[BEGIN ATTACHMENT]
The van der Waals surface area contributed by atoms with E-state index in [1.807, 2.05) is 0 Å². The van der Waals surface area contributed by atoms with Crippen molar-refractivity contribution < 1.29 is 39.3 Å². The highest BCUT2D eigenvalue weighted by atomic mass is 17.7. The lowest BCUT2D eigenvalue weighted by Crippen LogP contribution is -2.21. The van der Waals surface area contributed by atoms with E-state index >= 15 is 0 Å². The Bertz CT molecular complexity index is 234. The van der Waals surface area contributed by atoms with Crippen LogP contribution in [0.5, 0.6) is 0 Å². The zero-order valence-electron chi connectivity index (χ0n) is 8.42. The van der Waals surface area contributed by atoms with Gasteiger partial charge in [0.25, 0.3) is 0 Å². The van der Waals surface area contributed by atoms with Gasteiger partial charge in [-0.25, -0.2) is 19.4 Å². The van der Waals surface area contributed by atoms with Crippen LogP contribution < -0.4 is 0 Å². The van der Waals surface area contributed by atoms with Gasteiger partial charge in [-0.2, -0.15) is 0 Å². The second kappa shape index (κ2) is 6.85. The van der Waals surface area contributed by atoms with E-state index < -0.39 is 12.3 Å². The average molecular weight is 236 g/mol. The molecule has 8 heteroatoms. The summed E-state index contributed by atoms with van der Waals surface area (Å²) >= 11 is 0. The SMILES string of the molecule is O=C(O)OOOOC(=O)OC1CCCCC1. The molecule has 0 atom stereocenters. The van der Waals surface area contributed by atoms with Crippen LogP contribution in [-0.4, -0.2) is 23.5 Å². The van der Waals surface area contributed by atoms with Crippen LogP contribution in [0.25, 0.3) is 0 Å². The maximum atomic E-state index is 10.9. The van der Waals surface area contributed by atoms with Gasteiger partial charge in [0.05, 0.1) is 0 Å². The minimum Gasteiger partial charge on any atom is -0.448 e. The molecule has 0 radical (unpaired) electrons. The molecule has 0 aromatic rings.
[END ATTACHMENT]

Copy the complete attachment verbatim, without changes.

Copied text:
The van der Waals surface area contributed by atoms with E-state index in [1.807, 2.05) is 0 Å². The van der Waals surface area contributed by atoms with Crippen molar-refractivity contribution < 1.29 is 39.3 Å². The highest BCUT2D eigenvalue weighted by atomic mass is 17.7. The lowest BCUT2D eigenvalue weighted by Crippen LogP contribution is -2.21. The van der Waals surface area contributed by atoms with E-state index >= 15 is 0 Å². The Bertz CT molecular complexity index is 234. The van der Waals surface area contributed by atoms with Crippen LogP contribution in [0.5, 0.6) is 0 Å². The zero-order valence-electron chi connectivity index (χ0n) is 8.42. The van der Waals surface area contributed by atoms with Gasteiger partial charge in [0.25, 0.3) is 0 Å². The van der Waals surface area contributed by atoms with Gasteiger partial charge in [-0.25, -0.2) is 19.4 Å². The van der Waals surface area contributed by atoms with Crippen LogP contribution < -0.4 is 0 Å². The van der Waals surface area contributed by atoms with Gasteiger partial charge in [-0.2, -0.15) is 0 Å². The second kappa shape index (κ2) is 6.85. The van der Waals surface area contributed by atoms with E-state index < -0.39 is 12.3 Å². The average molecular weight is 236 g/mol. The molecule has 8 heteroatoms. The summed E-state index contributed by atoms with van der Waals surface area (Å²) >= 11 is 0. The SMILES string of the molecule is O=C(O)OOOOC(=O)OC1CCCCC1. The molecule has 0 atom stereocenters. The van der Waals surface area contributed by atoms with Crippen LogP contribution in [-0.4, -0.2) is 23.5 Å². The van der Waals surface area contributed by atoms with Crippen LogP contribution in [0.25, 0.3) is 0 Å². The maximum atomic E-state index is 10.9. The van der Waals surface area contributed by atoms with Gasteiger partial charge in [0.05, 0.1) is 0 Å². The minimum Gasteiger partial charge on any atom is -0.448 e. The molecule has 0 radical (unpaired) electrons. The molecule has 0 aromatic rings.